Rep. Dan Griffey issues statement on the effects of recent law enforcement changes on first responders

During the 2021 legislative session, majority party lawmakers from both the House and Senate introduced and passed multiple bills aimed at reforming law enforcement. While the intent may have been to improve law enforcement, some of these measures have unintended consequences that will affect everyone in Washington.

Instead of defunding the police, these new laws will disarm the police and remove important tools they have to help de-escalate situations. The new polices will not only make it harder for law enforcement officers to protect communities, but they will also have a negative impact on first responders.

35th District Rep. Dan Griffey, R-Allyn, issued the following statement in response to these new measures:

“As a fire service lieutenant/EMT with Central Mason, I have a very grounded approach to legislation and often an insight into how bills will affect our first responders and those they serve. Some bills passed this session may have seemed helpful on the surface, but instead have dire consequences that not only put our first responders in jeopardy but also those who call on them. This will lead to dangerous consequences, putting our neighborhoods and families at greater risk.

“Often, people with substance abuse problems who find themselves in emergency situations tend to become very violent. These incidents are dangerous to everyone involved because of the unpredictable behavior patterns displayed by people experiencing an emergency. During these emergencies, first responders and those suffering from these disorders have been injured or even killed due to the very erratic and unpredictably violent behaviors displayed by those suffering from substance and mental health crisis.

“Because of these new policies, our law enforcement officers have been limited in the tools they can use to help those suffering from mental illness. Additionally, as these new laws take effect, it has been decided that officers will only respond to those in crisis who request assistance.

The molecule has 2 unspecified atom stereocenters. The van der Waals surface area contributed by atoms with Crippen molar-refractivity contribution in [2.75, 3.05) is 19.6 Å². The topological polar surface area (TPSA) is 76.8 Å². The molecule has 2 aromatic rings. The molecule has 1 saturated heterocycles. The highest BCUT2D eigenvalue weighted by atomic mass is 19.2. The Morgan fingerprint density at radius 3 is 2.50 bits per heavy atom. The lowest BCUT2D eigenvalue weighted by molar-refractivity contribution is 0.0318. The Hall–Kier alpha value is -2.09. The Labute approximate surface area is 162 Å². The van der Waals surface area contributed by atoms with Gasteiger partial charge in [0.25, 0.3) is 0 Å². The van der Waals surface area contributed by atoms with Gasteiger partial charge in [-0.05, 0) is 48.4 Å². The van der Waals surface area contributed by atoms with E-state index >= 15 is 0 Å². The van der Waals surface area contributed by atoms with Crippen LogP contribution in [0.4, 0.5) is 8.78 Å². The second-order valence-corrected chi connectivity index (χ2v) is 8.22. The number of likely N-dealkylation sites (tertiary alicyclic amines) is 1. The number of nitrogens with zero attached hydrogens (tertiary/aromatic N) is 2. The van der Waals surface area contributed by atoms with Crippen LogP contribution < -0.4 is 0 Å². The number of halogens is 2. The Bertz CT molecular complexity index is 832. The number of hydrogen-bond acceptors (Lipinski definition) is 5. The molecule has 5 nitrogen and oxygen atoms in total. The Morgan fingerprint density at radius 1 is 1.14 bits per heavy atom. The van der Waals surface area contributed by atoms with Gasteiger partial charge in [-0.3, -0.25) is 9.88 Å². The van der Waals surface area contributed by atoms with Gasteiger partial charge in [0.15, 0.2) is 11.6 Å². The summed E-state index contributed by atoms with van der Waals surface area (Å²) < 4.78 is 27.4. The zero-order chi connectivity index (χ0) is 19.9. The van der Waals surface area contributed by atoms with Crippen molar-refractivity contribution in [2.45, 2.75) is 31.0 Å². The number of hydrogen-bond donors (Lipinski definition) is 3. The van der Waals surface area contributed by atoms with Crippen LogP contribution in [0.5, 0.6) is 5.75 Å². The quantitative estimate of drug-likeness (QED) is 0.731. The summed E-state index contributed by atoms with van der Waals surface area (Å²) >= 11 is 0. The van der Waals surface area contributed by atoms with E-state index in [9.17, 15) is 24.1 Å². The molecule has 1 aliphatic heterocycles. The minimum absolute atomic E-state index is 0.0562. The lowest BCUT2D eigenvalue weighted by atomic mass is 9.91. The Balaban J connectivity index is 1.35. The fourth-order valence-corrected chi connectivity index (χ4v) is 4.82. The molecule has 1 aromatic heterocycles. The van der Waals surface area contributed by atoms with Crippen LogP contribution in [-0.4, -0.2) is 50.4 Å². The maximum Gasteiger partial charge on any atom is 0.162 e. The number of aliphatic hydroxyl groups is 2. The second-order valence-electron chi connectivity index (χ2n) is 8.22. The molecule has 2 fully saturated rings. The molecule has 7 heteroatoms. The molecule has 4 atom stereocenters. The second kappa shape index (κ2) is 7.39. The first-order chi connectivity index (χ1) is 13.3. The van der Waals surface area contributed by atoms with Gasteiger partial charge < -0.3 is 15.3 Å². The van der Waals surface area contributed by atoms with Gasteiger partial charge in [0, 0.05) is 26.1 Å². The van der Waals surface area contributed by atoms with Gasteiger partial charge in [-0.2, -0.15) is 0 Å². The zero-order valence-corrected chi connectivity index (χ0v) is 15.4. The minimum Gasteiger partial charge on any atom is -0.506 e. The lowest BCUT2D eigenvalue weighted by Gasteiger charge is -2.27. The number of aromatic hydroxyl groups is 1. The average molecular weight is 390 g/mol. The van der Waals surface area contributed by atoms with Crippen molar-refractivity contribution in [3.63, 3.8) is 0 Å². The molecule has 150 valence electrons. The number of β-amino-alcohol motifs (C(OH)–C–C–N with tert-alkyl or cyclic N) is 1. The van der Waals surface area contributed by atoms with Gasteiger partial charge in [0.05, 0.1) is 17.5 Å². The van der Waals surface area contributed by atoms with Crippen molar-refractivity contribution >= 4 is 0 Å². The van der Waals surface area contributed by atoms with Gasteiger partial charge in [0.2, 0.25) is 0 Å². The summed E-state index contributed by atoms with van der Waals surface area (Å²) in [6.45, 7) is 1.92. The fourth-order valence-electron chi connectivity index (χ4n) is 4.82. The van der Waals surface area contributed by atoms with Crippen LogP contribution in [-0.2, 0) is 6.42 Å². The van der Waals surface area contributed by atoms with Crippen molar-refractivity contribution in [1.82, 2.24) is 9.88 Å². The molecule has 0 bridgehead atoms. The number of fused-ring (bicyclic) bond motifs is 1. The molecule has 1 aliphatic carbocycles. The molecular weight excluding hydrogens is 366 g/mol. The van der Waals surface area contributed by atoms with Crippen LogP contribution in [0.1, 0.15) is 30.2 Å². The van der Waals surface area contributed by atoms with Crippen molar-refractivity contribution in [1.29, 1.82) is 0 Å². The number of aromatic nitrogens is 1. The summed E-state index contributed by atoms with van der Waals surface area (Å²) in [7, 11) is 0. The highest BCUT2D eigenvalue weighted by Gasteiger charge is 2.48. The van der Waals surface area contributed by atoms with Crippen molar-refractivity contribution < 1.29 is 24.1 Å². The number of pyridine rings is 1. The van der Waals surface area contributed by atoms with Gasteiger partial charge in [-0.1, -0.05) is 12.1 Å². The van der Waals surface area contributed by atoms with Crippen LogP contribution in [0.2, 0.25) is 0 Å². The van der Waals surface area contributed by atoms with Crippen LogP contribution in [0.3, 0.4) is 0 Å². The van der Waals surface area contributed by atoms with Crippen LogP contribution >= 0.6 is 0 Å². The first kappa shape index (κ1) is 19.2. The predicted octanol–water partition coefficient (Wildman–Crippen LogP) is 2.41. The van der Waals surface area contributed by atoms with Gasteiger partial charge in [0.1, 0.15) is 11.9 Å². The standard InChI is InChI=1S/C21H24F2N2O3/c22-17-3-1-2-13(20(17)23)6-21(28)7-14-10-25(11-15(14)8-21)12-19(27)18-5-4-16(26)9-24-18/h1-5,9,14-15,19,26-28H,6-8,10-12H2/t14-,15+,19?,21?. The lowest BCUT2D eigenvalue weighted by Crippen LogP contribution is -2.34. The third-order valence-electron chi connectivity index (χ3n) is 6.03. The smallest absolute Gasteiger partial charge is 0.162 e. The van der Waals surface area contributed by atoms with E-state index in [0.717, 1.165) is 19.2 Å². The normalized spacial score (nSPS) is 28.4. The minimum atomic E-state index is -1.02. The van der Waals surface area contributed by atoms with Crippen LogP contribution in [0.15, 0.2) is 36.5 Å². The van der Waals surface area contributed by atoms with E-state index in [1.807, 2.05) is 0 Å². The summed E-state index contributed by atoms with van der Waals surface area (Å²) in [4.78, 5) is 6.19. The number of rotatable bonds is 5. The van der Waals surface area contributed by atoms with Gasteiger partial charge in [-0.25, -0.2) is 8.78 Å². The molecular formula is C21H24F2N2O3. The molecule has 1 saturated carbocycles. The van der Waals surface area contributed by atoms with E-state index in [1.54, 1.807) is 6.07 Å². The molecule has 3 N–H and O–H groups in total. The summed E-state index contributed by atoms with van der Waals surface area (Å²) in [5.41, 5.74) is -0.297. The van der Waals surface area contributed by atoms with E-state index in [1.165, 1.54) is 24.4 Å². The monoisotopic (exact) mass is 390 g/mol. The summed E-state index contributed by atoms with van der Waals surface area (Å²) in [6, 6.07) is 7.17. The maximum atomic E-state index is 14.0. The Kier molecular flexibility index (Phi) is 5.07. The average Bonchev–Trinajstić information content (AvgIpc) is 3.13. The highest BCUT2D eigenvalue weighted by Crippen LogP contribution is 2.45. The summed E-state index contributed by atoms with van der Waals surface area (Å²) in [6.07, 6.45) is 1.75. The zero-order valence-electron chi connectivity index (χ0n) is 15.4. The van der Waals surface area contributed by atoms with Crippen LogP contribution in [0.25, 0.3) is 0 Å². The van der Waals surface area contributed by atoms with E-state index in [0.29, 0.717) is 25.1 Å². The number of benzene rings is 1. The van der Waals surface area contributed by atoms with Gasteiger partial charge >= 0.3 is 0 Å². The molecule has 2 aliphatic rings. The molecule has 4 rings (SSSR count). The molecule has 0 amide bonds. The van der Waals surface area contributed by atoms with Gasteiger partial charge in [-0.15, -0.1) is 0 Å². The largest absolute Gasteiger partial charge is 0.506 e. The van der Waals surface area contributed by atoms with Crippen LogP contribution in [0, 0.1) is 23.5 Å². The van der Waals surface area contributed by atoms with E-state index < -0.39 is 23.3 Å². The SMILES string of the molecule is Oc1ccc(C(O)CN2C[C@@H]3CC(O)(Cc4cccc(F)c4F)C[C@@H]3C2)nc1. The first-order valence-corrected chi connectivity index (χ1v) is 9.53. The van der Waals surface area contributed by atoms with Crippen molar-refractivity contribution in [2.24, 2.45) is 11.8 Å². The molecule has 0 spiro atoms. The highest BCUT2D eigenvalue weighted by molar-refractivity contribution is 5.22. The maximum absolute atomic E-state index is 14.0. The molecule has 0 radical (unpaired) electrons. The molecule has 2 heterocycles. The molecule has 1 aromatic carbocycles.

“However, this does not apply to our fire and EMS personal who are required to render assistance. First responders have often counted on mutual aid from law enforcement officers to protect us and citizens from a hostile and violent response from those in crisis. This will no longer be possible due to the new legislation passed this year.

“I voted against these bills because I knew how they would affect boots on the ground, and it is something I want you to be aware of. Many who pursued a career in a field based on helping people, may no longer be able to do so safely for you or themselves because of these new laws.

“We want everyone to go home safe to their families and that includes those we serve as well as our first responders. As a fire officer, it is my duty to render aid, as well as to protect my crew, both of which have been made much more difficult, if not impossible, because of this new legislation.

“I will be working hard to address this new reality, both with legislation and working with all parties involved. We cannot afford to make legislative decisions that will irreparably harm our citizens and we cannot afford to put off solutions until tomorrow that are needed today.”

For more information:

New law limiting police use of force in Washington may make mental health response more difficult

Police say it is hands off for some mental health cases after use-of-force law change


Washington State House Republican Communications